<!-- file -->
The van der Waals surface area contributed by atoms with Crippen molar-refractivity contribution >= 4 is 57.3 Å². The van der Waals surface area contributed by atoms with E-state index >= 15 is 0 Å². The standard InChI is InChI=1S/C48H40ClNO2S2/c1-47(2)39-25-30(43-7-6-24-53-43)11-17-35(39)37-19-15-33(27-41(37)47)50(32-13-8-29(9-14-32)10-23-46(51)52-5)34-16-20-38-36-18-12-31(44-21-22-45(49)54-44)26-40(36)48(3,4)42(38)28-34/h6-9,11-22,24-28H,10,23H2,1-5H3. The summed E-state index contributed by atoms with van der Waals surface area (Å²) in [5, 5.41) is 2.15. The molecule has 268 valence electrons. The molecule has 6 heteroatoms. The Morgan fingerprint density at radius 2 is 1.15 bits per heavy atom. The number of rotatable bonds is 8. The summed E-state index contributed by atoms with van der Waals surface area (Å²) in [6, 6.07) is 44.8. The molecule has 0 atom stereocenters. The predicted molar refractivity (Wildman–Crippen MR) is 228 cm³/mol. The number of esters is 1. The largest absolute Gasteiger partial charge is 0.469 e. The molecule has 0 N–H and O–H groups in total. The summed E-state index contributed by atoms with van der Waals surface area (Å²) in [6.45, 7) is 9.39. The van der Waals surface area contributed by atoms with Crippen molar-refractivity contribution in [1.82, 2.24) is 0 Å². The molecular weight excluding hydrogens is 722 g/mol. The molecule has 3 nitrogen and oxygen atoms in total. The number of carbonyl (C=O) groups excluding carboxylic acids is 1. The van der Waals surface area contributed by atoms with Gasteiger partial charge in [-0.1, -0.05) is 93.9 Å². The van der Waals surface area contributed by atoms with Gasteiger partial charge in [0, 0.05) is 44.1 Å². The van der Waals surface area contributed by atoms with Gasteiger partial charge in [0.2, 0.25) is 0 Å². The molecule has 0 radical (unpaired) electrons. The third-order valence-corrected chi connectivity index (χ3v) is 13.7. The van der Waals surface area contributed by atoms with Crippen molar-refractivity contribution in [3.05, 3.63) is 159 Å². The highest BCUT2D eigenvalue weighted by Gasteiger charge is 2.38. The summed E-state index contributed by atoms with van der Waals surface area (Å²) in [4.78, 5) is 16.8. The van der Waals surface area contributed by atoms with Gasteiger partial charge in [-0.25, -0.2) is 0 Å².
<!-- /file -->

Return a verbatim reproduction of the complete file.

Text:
The van der Waals surface area contributed by atoms with Crippen molar-refractivity contribution >= 4 is 57.3 Å². The van der Waals surface area contributed by atoms with E-state index >= 15 is 0 Å². The standard InChI is InChI=1S/C48H40ClNO2S2/c1-47(2)39-25-30(43-7-6-24-53-43)11-17-35(39)37-19-15-33(27-41(37)47)50(32-13-8-29(9-14-32)10-23-46(51)52-5)34-16-20-38-36-18-12-31(44-21-22-45(49)54-44)26-40(36)48(3,4)42(38)28-34/h6-9,11-22,24-28H,10,23H2,1-5H3. The summed E-state index contributed by atoms with van der Waals surface area (Å²) in [5, 5.41) is 2.15. The molecule has 268 valence electrons. The molecule has 6 heteroatoms. The Morgan fingerprint density at radius 2 is 1.15 bits per heavy atom. The number of rotatable bonds is 8. The summed E-state index contributed by atoms with van der Waals surface area (Å²) in [6, 6.07) is 44.8. The molecule has 0 atom stereocenters. The predicted molar refractivity (Wildman–Crippen MR) is 228 cm³/mol. The number of esters is 1. The largest absolute Gasteiger partial charge is 0.469 e. The molecule has 0 N–H and O–H groups in total. The summed E-state index contributed by atoms with van der Waals surface area (Å²) in [6.45, 7) is 9.39. The van der Waals surface area contributed by atoms with Crippen molar-refractivity contribution in [1.82, 2.24) is 0 Å². The molecular weight excluding hydrogens is 722 g/mol. The molecule has 3 nitrogen and oxygen atoms in total. The number of carbonyl (C=O) groups excluding carboxylic acids is 1. The van der Waals surface area contributed by atoms with Gasteiger partial charge in [-0.1, -0.05) is 93.9 Å². The van der Waals surface area contributed by atoms with Gasteiger partial charge in [0, 0.05) is 44.1 Å². The van der Waals surface area contributed by atoms with Gasteiger partial charge in [0.2, 0.25) is 0 Å². The molecule has 0 radical (unpaired) electrons. The third-order valence-corrected chi connectivity index (χ3v) is 13.7. The van der Waals surface area contributed by atoms with Crippen molar-refractivity contribution in [3.05, 3.63) is 159 Å². The highest BCUT2D eigenvalue weighted by Gasteiger charge is 2.38. The summed E-state index contributed by atoms with van der Waals surface area (Å²) in [4.78, 5) is 16.8. The van der Waals surface area contributed by atoms with Gasteiger partial charge in [-0.25, -0.2) is 0 Å².